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What Your Dog Can Teach You About Building Teams

Filed Under Human Factors

One of the most basic principles of building a team or organization is that there must be a balance of personalities. Without the correct ratio of Type A, B, and C personalities problems may arise. However, I have watched numerous organizations build teams with the wrong ratios of people.

For example, in the book Good to Great it is said to never hire Type B personalities. Type B personalities will only then hire Type C personalities and your organization will be tainted with people who are not driven to be the best. Why does Jim Collins go upstream against age old mantras such as:

Too many cooks in the kitchen spoil the soup.

Too many chiefs and not enough indians.

Too many officers and not enough privates.

In the end, people will always digress into basic wildlife pack behavior. We only need to look at the common house dog (or their wolf ancestors) to view the different personality types and the best blend of teams.

Guard Dog Type A – The Guard Dog

Guard dogs are most associated with a Software Architect. This type of person is the obvious leader of the group, and will protect his team from anything that is not in the best interest of the team or project.

The most important note to make about the guard dog personality is that these people can be very friendly and open-minded, but mess with them and they will bite.

Alarm Dog Type B – The Alarm Dog

Alarm dogs are like Sr. Developers. They are very smart and very aware of what is happening in the project, and therefore maybe acting as a leader in a small niche of the project.

Unlike the Guard Dog, these people will bark at approaching danger but will never bite. This might be because of lack of authority to execute, or just because of a lack of self confidence.

Happy Dog Type C – The Happy Dog

Happy dogs are the Jr. Developers of software. If danger approaches they will lick its’ hand.

Although they may care about the project, these people are generally apathetic to the bigger decisions. Either they do not want the extra responsibility, have a serious lack of confidence, or just lazy, they just don’t care about decision making. They will follow Type A and B personalities without general questioning.

It is completely understandable why people would say they would want a team of only Guard Dogs or of just Happy Dogs, but by not having clear roles within the pack creates either confusion or contention.

Dog Pack - All Leaders
Too many Guard dogs will fight with each other.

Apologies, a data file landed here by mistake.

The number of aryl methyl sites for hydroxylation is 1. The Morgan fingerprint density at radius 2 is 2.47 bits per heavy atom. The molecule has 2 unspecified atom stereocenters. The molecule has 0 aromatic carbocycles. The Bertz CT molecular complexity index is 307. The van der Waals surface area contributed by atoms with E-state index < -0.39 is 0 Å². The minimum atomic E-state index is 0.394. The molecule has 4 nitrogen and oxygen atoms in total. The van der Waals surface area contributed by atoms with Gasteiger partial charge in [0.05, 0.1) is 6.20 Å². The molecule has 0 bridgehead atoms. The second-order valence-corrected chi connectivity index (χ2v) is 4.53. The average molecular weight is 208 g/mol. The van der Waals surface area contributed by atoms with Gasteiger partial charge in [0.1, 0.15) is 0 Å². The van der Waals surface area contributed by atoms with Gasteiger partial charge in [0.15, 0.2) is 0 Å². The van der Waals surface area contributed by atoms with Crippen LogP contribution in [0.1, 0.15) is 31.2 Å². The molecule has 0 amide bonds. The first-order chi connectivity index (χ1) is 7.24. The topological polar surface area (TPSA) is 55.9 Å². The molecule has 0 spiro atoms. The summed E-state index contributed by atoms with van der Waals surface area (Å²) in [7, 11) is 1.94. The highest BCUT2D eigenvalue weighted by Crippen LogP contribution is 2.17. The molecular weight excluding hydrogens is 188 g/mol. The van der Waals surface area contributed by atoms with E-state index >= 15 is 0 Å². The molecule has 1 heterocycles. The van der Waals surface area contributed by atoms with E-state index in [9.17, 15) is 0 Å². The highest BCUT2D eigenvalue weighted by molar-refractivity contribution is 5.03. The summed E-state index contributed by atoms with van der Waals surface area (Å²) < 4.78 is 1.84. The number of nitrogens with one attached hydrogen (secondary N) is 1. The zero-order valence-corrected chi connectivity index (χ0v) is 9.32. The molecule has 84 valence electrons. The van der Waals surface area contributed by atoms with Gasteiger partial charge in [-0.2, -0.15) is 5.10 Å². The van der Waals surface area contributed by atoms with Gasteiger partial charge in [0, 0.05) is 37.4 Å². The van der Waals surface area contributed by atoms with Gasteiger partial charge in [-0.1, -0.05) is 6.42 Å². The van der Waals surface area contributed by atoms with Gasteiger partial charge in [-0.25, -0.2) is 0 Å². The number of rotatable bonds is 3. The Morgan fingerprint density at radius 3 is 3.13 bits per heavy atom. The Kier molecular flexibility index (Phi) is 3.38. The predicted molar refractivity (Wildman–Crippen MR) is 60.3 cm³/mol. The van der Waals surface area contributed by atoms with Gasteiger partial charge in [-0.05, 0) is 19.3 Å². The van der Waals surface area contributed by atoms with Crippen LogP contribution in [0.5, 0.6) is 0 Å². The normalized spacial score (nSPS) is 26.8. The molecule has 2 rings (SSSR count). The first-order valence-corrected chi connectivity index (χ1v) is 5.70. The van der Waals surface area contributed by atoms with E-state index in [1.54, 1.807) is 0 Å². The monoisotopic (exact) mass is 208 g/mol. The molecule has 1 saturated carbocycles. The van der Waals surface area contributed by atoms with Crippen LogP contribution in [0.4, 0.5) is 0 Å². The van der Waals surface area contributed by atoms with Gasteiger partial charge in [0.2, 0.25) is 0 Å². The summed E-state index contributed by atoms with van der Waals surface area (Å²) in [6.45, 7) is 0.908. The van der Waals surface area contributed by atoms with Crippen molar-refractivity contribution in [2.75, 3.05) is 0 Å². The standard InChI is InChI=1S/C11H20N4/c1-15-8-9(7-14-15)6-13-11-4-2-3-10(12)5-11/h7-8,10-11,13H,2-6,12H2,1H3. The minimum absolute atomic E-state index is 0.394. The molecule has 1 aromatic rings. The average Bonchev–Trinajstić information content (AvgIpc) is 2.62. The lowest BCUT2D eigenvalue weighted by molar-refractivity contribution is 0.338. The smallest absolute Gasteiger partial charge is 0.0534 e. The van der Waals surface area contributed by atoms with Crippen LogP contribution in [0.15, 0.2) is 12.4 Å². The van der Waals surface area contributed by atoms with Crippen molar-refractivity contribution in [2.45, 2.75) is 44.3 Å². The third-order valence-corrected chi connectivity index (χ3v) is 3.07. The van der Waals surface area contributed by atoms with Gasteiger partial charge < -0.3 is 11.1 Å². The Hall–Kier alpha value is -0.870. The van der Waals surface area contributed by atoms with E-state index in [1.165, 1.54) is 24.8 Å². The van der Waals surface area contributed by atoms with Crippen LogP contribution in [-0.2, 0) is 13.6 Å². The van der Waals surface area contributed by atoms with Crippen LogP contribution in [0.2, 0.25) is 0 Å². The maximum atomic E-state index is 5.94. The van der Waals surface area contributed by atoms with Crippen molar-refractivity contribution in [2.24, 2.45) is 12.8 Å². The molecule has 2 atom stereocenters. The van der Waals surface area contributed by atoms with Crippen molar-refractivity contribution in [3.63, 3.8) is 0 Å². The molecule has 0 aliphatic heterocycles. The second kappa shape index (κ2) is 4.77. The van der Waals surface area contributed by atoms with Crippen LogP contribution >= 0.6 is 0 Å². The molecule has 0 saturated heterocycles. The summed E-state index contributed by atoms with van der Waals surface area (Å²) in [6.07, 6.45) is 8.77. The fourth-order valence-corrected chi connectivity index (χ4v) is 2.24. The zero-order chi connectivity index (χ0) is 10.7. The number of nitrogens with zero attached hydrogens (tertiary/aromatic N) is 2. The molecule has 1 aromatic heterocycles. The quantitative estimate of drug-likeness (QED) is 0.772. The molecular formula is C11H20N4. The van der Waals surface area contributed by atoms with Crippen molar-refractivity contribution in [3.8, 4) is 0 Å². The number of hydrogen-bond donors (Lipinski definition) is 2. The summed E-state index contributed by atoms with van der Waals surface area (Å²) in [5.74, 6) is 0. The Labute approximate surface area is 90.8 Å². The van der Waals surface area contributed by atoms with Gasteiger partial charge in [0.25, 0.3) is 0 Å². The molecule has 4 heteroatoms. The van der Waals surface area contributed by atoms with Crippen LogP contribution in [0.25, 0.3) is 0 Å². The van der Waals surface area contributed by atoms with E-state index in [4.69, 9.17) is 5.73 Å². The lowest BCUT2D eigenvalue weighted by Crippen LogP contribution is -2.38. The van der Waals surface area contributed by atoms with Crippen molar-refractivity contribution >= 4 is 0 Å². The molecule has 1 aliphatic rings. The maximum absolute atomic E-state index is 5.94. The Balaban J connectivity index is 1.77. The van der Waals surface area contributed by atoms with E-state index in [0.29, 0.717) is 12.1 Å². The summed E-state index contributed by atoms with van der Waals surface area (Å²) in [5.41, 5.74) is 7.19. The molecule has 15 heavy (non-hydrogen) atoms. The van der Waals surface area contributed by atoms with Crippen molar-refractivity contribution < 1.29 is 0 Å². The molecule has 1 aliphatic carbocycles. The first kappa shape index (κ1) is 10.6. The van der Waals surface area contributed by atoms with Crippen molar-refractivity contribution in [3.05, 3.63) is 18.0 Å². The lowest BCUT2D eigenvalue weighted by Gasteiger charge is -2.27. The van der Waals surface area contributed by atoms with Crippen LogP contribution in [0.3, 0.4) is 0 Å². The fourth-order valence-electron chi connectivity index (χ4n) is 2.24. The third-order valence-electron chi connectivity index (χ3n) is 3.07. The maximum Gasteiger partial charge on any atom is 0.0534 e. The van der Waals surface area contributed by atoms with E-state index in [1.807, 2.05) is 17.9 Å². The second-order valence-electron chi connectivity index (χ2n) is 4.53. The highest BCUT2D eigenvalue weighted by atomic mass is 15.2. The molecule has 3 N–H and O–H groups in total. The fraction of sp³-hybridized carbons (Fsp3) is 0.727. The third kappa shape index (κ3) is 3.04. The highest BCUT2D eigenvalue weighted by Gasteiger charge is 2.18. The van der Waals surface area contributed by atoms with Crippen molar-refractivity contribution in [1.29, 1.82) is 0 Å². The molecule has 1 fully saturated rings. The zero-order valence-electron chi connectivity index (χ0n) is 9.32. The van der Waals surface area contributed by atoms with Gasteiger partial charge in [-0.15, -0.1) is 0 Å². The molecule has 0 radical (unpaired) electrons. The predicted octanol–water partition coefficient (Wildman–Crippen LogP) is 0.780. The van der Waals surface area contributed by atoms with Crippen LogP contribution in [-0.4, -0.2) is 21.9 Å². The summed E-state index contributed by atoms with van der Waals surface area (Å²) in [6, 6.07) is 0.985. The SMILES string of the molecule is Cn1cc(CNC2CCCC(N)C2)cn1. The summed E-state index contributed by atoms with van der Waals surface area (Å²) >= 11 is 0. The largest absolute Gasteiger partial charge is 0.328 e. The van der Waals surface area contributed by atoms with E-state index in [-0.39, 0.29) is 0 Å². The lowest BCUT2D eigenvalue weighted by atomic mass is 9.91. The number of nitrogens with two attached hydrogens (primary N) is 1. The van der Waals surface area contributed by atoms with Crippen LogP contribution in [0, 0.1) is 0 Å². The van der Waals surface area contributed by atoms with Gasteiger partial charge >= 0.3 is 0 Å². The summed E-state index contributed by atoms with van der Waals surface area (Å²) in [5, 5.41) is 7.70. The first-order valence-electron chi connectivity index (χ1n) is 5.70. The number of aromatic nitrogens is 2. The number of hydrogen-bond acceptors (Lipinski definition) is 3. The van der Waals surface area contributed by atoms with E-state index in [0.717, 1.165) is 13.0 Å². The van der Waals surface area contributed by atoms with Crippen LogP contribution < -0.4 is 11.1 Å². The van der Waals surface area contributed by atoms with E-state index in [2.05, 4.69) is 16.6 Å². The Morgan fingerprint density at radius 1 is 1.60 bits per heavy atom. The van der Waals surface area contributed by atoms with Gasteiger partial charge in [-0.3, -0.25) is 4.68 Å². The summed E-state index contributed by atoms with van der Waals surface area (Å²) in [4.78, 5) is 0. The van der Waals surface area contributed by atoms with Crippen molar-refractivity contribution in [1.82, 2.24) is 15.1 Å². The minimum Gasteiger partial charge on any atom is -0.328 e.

Dog Pack - No Leaders
No Guard dogs will lead to lack of direction.

Dog Pack - Sleeping
All Happy dogs will have no discipline.

In the end, you need a well balanced team. Limit the number of decision makers so that analysis paralysis does not occur, and have a good blend of future leaders and newbies to fill in the team. Doing so will allow you to survive in this wild we call software development.

Dog pack - complete

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Comments

6 Responses to “What Your Dog Can Teach You About Building Teams”

  1. ActiveEngine Sensei on February 11th, 2008 6:03 am

    Building a team is difficult balance of personalities. There’s a concept called the Wolf Credo that applies habits of a wolf pack to team building that works well.

    http://activeengine.wordpress.com/2008/02/11/brotherhood-of-the-wolf/

  2. Javier on February 11th, 2008 12:43 pm

    This true, we have some of those personalities here. Although you’re forgetting about the bad ones (lazy dog = people who avoid having to do work)

  3. Ben on February 11th, 2008 1:21 pm

    I liked the analogy. Thanks for the good read!

  4. kevin on February 11th, 2008 4:11 pm

    I understand you want to simplify the whole teamwork concept with an analogy; but its a bit dehumanizing and insulting to compare well, humans to dogs.

  5. Max Pool on February 11th, 2008 4:16 pm

    @kevin –

    I prefer being with my happy dog over most people so I guess we can call it a wash… 😉

  6. calenti on January 19th, 2009 2:14 pm

    Nice post. Interesting change of perspective. I think everyone comes to this realization at certain points of their career, and it makes me look back with fondness at all of the Guard Dogs who watched over me when I was a puppy.

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